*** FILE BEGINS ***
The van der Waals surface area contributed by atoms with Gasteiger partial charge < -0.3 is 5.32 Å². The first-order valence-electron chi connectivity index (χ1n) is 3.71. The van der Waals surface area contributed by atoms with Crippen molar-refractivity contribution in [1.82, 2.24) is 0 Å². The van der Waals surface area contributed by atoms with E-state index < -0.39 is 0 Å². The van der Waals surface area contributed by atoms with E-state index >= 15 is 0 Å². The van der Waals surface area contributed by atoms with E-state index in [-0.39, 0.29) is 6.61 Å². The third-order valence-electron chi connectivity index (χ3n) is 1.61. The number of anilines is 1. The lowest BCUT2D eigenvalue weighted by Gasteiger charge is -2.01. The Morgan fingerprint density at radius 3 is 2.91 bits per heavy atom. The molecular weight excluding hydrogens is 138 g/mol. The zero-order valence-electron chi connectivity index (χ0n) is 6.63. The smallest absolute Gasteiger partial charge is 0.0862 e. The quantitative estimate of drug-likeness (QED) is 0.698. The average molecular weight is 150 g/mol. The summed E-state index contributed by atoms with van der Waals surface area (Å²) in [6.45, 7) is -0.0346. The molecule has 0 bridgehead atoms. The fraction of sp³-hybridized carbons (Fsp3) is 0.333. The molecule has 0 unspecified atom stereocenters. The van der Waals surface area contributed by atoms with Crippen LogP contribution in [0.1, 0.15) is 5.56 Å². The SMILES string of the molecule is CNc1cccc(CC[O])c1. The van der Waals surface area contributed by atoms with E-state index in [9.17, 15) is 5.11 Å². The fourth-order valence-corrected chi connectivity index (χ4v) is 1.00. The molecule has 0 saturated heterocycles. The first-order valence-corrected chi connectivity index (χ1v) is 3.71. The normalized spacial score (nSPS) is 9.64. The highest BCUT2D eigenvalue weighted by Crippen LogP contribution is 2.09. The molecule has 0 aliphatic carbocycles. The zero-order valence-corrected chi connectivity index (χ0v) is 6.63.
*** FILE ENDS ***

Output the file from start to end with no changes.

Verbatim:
The van der Waals surface area contributed by atoms with Gasteiger partial charge < -0.3 is 5.32 Å². The first-order valence-electron chi connectivity index (χ1n) is 3.71. The van der Waals surface area contributed by atoms with Crippen molar-refractivity contribution in [1.82, 2.24) is 0 Å². The van der Waals surface area contributed by atoms with E-state index < -0.39 is 0 Å². The van der Waals surface area contributed by atoms with E-state index >= 15 is 0 Å². The van der Waals surface area contributed by atoms with E-state index in [-0.39, 0.29) is 6.61 Å². The third-order valence-electron chi connectivity index (χ3n) is 1.61. The number of anilines is 1. The lowest BCUT2D eigenvalue weighted by Gasteiger charge is -2.01. The Morgan fingerprint density at radius 3 is 2.91 bits per heavy atom. The molecular weight excluding hydrogens is 138 g/mol. The zero-order valence-electron chi connectivity index (χ0n) is 6.63. The smallest absolute Gasteiger partial charge is 0.0862 e. The quantitative estimate of drug-likeness (QED) is 0.698. The average molecular weight is 150 g/mol. The summed E-state index contributed by atoms with van der Waals surface area (Å²) in [6.45, 7) is -0.0346. The molecule has 0 bridgehead atoms. The fraction of sp³-hybridized carbons (Fsp3) is 0.333. The molecule has 0 unspecified atom stereocenters. The van der Waals surface area contributed by atoms with Crippen LogP contribution in [0.1, 0.15) is 5.56 Å². The SMILES string of the molecule is CNc1cccc(CC[O])c1. The van der Waals surface area contributed by atoms with E-state index in [9.17, 15) is 5.11 Å². The fourth-order valence-corrected chi connectivity index (χ4v) is 1.00. The molecule has 0 saturated heterocycles. The first-order valence-corrected chi connectivity index (χ1v) is 3.71. The normalized spacial score (nSPS) is 9.64. The highest BCUT2D eigenvalue weighted by Crippen LogP contribution is 2.09. The molecule has 0 aliphatic carbocycles. The zero-order valence-corrected chi connectivity index (χ0v) is 6.63.